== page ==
The most obvious reason for Halladay’s lack of complete games is that Halladay isn’t throwing nearly as many pitches this year. In 2011, he made 32 starts and threw 110 pitches or more 20 times. He topped 120 pitches six times, and 130 once. This year he has made 21 starts and topped 110 just twice. He hasn’t thrown 120 pitches in a game.

The Phillies are being cautious with him, particularly since he missed June with shoulder soreness. Consider August 10th: Halladay finished the eighth inning against the Cardinals. He had allowed two hits and one run in the game and had retired 12 batters in a row: seven grounders, four strikeouts, and an infield pop-up. He had made the last out the previous inning, so there was no need to pinch-hit for him. He had thrown 99 pitches. The Phillies pulled him.

That wasn’t his first start back from the DL, though. It wasn’t his second. It was his fifth, and he still wasn’t allowed to pass 100 throws. Said Halladay:

(Pitching coach Rich Dubee) has been pretty, not adamant, but he told me how he wants to do it and I understand that... He was not going to let me jump a couple of innings at a time. … Hopefully we get a couple where I get a 4-5 run lead and can try and go out and do it.

The Phillies don’t look to be easing Halladay back into workhorse mode; rather, it looks like they’ll continue to be cautious with him in the tail-end of a lost season. He hasn’t topped 110 pitches in 10 starts since returning from the injury. It is, of course, awfully hard to know what the conversations are like inside the room, or how Halladay’s shoulder looks and feels.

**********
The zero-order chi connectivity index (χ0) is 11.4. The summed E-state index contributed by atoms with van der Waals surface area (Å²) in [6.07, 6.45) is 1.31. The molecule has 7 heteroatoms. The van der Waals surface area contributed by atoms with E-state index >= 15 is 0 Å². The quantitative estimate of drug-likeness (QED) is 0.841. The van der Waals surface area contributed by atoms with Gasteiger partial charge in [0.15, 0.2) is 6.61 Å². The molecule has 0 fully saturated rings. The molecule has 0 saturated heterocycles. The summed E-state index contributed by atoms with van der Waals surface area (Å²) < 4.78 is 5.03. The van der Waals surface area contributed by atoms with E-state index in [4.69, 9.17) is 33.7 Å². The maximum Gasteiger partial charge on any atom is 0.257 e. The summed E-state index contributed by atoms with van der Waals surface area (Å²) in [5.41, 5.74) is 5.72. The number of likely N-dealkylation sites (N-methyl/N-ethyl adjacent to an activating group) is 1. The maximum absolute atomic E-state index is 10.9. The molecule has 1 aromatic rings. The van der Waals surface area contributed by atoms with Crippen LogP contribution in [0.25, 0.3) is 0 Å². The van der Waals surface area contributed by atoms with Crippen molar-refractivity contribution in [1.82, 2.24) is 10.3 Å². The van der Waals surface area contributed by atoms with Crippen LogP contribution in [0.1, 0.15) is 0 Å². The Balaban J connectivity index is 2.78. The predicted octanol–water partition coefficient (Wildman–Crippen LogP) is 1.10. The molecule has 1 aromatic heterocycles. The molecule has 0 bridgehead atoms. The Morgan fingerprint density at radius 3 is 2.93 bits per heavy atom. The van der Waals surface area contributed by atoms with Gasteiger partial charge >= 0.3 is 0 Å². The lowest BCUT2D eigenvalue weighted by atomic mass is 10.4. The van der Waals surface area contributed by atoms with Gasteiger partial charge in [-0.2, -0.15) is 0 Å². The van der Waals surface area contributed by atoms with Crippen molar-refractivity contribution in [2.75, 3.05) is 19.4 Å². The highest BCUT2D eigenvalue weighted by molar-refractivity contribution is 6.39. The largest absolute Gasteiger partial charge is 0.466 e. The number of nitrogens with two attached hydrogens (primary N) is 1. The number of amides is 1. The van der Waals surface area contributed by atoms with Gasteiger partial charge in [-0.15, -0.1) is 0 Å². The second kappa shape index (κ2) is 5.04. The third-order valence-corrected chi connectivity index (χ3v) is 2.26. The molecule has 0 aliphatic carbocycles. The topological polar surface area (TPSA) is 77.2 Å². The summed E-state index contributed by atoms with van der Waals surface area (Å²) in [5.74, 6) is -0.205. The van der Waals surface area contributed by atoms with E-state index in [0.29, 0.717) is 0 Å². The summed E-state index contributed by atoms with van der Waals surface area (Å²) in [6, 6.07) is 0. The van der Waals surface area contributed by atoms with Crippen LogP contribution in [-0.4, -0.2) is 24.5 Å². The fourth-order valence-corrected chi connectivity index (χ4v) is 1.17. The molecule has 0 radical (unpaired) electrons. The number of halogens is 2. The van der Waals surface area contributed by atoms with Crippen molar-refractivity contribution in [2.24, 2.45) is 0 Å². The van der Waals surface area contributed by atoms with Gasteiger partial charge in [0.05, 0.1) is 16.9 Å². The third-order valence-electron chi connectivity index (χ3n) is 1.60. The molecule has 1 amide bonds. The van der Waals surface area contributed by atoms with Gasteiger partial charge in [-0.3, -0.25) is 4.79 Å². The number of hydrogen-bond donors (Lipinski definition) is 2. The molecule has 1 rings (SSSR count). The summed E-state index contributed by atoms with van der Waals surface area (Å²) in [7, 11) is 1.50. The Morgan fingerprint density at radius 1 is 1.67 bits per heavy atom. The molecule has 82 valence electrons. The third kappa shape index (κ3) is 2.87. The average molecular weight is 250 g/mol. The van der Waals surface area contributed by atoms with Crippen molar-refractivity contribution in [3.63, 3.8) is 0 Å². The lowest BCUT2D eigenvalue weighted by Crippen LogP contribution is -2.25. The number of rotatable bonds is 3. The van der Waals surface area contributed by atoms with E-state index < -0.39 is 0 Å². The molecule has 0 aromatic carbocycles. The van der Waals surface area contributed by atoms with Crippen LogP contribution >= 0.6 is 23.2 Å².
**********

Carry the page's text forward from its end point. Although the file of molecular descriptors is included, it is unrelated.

The Phillies’ restrictions on him aren’t everything. Halladay has been, unlike in previous seasons, more hittable as the game has gone one. Well. Halladay has been hit more as the game has gone on. Whether he has actually been more hittable is a leap that we can’t take yet. But from 2008 to 2011, Halladay has been (by opponents’ OPS) almost exactly as effective the third time through the order as the first and second times. This year, he has been hit harder the second time through, and hit much harder the third time through.

First trip through the order
2008: .630
2009: .737
2010: .585
2011: .620
2012: .614

Second trip
2008: .556
2009: .583
2010: .629
2011: .623
2012: .661

Third trip
2008: .665
2009: .656
2010: .727
2011: .444
2012: .801

In fact, the first two times through the order, Halladay has been classic Halladay this year. It is only as the game gets deeper that he becomes ordinary. Consider the sample size, or course: just 149 plate appearances, the instability of which can be seen in the 2010 and 2011 third-trip stats.

That coincides with a bit more lost velocity as the game goes on, especially with his cutter.

CUTTER VELOCITY
  Pitches 1 to 20 Pitches 41-60 Pitches 81 to 100
2011 90.8 90.6 90.3
2012 89.6 88.7 88.2

His two-seamer velocity drop through the game isn't as severe, but it is larger this year (0.7 mph from the first stage to the later one) than last year (0.5).